Operation Barbarossa: The Complete Organization and Statistical Analysis, and Military Simulation, (Lulu Press: 2013-14)
Nigel Askey has been deeply involved in computer war-games and has begun to publish a multi-volume reference work dealing with the armed forces involved in Operation Barbarossa in 1941. While this might be dismissed by military historians as simply another war-game spin-off, Askey provides an unparalleled data base for anyone interested in the campaign. The sheer size of this project has made it impractical to publish through conventional routes, and so Askey has taken advantage of the new print-on-demand capabilities of Lulu Press. As a result, the books range in price depending on size with the retail price of Volume I being $59.00, rising to $139 for the larger Volume IIA; actual prices on the internet through Lulu or Amazon are lower.
I examined the first three volumes of the series, which promise to eventually number about eight volumes. The books are soft-cover, print-on-demand, and large format (8 x 11 inch). The production value is very good, with an extensive use of graphics.
Volume I provides the organizational explanation of the subsequent volumes of the series. This explains Askey’s concepts for evaluating the combat effectiveness of opposing military formations, their weapons, as well as the impact of the logistical and command network. While this discussion will be of most interest in readers involved in computer simulation and war-gaming, the book is a very useful introduction to methods of evaluating combat performance for military historians in general. This volume is quite substantial, totalling 196 pages.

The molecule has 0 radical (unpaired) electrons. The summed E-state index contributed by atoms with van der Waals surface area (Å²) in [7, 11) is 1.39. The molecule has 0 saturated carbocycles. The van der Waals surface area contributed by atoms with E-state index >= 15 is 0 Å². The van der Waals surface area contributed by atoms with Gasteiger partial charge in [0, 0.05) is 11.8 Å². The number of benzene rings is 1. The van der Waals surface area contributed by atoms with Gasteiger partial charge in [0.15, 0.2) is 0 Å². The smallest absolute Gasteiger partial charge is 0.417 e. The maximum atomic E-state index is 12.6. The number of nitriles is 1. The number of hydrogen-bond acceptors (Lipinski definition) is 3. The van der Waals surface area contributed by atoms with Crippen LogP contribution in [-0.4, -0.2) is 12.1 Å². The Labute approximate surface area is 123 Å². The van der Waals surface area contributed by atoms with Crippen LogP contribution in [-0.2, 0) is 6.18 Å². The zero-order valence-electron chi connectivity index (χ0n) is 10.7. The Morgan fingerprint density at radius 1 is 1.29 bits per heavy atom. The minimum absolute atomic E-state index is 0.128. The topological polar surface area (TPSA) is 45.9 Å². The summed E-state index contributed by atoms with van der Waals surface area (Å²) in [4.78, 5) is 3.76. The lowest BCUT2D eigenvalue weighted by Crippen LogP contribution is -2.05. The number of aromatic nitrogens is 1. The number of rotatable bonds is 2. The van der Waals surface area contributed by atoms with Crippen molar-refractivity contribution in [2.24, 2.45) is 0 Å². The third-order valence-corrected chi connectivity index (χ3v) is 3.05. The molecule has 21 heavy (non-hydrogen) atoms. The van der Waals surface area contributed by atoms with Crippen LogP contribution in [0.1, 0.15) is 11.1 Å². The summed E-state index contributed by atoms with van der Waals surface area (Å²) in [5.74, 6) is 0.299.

Volume IIA is the first of the resource volumes and is subtitled “The German Armed Forces, Mobilization, and War Economy from June to December 1941” and numbers 708 pages. This begins with an extremely detailed examination of Wehrmacht order of battle, weapons, support equipment. It then turns to a detailed examination of tables of organization and equipment of the German infantry and panzer divisions as well as the most significant corps and army level units such as signals, artillery, engineer and other forces. This provides considerable detail on the variations in strength of German units based on both the theoretical KStN charts but compared to actual strength figures available through archival resources. Aside from division-by-division examinations, this volume contains a great deal of useful analysis. For example, it examines the differences in divisional field artillery through the different mobilization waves of the German infantry divisions.
Volume IIB is a continuation of Volume IIA, numbering 396 pages. This amplifies the detail of Volume IIA by detailed actual deployed strength and equipment of the Wehrmacht in June-July 1941, as well as reinforcement and actual strength through December 1941. It next turns to the Luftwaffe in 1941, an assessment of supply-distribution efficiency in 1941, German naval forces in the East in 1941, and a series of appendices on weapons holdings, inventory and production affecting the 1941 campaign.
The next two books, Vols. IIIA and IIIB will cover the Red Army; Volume IV will cover Axis allied forces.
These books are an extremely useful resource to military historians seeking detailed assessments of the armed forces on the Russian Front in 1941. They are based on extensive archival research, and provide a level of detail far beyond that found in conventional military histories. Even for Russian Front specialists, they provide a valuable synthesis of data that is otherwise scattered through specialist studies and archival resources. While they are of special interest to readers interested in military simulation and analysis, they offer an unprecedented data-base for military historians studying the 1941 Barbarossa campaign.